North Korea described his words as a "blunt declaration of war" and threatened stern military measures against any attempt to infringe on its sovereignty.
Now, Kim is disgracefully stepping down from the post, tattered by the North's deadly artillery attack on a border island in the tension-high Yellow Sea earlier this week and a series of slips of the tongue, at least in the eyes of presidential officials. It was the communist neighbor's second fatal military provocation against South Korea this year alone after a torpedo attack on a 1,200-ton warship, the Cheonan, in March that killed 46 crew members.
In a nighttime press briefing Thursday, President Lee Myung-bak's office Cheong Wa Dae announced its decision to "accept the minister's resignation offer" made in May to take responsibility for the Cheonan case.
The move came as a surprise, given the widely held taboo of changing a commander during battle. Tensions are sharply rising on the volatile peninsula, with the North saying it is being pushing to the brink of a war. South Korea's military has been placed to the highest crisis status following the artillery attack.
Presidential chief of staff Yim Tae-hee said Cheong Wa Dae considered a need to "change air" in the military reeling from Thursday's artillery strike that left two marines and two civilians dead.
Media here view it as de facto dismissal, however, at a time when the military faces heaps of criticism for national security loopholes and bungling an initial response to the North's latest military assault. When asked about whether media can regard Kim as being fired, Yim neither confirmed nor denied.
As the North began bombarding artillery shells onto Yeonpyeong Island in the mid-afternoon attack, the South's military took 13 minutes to return fire. Among a total of six K-9 self-propelled 155mm howitzers deployed on the island, two were reportedly out of order at that time. The military had actually detected indications of the North's potential provocation a few days earlier, according to some news reports.
Cheong Wa Dae officials said Lee was very discontent with the military's response this time and his mistrust deepened.
In his Armed Forces Day speech in September, Lee said the troops "should thoroughly figure what their problems are" and that the military should be reborn through bold reform. He added the sacrifice of 46 sailors gave bitter lessons to the South's military, which has been rather complacent amid six decades of armistice.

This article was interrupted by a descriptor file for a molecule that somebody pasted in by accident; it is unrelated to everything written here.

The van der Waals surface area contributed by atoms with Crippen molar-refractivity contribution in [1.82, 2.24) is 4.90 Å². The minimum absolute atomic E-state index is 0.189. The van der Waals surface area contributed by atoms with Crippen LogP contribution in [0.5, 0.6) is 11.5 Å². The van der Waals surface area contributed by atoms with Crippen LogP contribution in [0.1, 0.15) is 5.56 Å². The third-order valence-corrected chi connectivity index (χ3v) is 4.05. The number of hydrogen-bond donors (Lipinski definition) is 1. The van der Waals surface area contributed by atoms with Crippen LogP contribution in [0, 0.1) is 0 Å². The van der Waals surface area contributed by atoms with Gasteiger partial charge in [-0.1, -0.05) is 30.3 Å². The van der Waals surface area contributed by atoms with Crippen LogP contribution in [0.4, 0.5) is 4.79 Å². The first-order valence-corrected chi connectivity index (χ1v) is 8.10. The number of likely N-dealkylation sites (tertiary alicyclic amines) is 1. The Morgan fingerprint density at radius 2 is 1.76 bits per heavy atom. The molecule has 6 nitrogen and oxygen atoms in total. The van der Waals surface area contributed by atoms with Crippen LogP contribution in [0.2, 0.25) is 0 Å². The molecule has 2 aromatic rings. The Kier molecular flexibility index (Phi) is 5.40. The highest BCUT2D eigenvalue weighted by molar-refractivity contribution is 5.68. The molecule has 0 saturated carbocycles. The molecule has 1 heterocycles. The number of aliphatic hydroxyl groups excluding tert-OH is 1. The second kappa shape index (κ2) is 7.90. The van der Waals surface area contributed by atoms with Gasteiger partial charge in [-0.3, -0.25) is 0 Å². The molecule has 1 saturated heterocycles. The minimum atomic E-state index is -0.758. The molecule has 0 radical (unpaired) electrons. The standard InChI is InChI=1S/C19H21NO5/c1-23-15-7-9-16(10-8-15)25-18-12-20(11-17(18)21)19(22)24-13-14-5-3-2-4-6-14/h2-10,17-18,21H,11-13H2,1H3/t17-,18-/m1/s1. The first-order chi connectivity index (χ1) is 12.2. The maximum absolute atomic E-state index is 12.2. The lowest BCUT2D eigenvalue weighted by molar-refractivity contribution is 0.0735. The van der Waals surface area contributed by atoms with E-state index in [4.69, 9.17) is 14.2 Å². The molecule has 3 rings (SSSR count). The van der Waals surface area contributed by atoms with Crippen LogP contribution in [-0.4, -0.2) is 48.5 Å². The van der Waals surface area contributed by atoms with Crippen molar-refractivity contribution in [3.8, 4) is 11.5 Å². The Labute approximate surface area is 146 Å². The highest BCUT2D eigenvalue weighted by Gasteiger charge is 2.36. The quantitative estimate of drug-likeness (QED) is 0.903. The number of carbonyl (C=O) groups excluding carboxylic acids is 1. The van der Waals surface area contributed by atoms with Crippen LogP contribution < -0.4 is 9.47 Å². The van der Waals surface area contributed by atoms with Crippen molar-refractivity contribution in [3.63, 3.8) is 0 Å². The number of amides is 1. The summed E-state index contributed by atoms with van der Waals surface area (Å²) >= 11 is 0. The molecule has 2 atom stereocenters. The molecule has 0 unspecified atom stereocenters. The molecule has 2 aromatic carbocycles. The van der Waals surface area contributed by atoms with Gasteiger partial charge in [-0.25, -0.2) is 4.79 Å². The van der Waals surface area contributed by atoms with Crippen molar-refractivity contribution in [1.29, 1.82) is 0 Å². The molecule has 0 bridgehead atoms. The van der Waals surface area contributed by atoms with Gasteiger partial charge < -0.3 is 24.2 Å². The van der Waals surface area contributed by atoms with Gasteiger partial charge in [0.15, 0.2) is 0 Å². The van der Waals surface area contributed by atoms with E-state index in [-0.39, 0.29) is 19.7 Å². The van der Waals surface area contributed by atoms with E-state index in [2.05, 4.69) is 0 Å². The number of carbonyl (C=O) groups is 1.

Experts, however, said the sudden "sacking" of the defense minister, who is known for loyalty to the conservative Lee administration, seems more aimed at heading off public criticism leveled at the Lee administration itself.
"I think the president and the administration needed a scapegoat," said Lee Sang-don, a professor at Chung-Ang University in Seoul.
He said the defense minister's comments in the National Assembly over the president's first public message on Tuesday's attack was probably the main reason for his dismissal.
South Korea grew angry over reports that upon receiving briefings on Tuesday's skirmish, the president instructed his troops to "manage the situation well to prevent it from escalating into a full-blown war." The president's comments apparently set the tone for Seoul's overall response to Pyongyang's attack and spawned criticism that the government was too passive and timid in dealing with the North's provocation.
Amid reports of casualties and video footage of burning houses and forests on Yeonpyeong Island, Cheong Wa Dae asked the media hours later to change his comments to "Deal resolutely (with the North's move) and make all-out efforts to prevent the situation from worsening."
Cheong Wa Dae officials later said the president was completely misquoted as he did not directly order to stave off the escalation of the conflict.
Defense Minister Kim revived the subsiding controversy by telling a parliamentary committee that the president's first instruction was indeed to stop the escalation of the situation. Kim added that he believed the president made the right choice.
"It is natural that Minister Kim lacks political sense as he has been a life-time soldier. Nonetheless, he seems to be held responsible for the candid remarks" that dealt a further blow to the Lee administration, the professor said.
In fact, the presidential office was often annoyed by the minister's public comments on politically sensitive issues.
Speaking to a National Assembly committee earlier this month, Kim said he "can't say that the government's decision to dispatch troops to the United Arab Emirates (UAE) has nothing to do with the exports of nuclear reactors."
His remarks bewildered Cheong Wa Dae officials, who were denying that the troop dispatch plan is associated with Seoul's contract, worth US$20 billion, with the Middle Eastern nation to build nuclear reactors there.
When a reporter asked Kim privately about Cheong Wa Dae's decision to accept his resignation, the minister only said, "I was not aware of it. I have no more to say."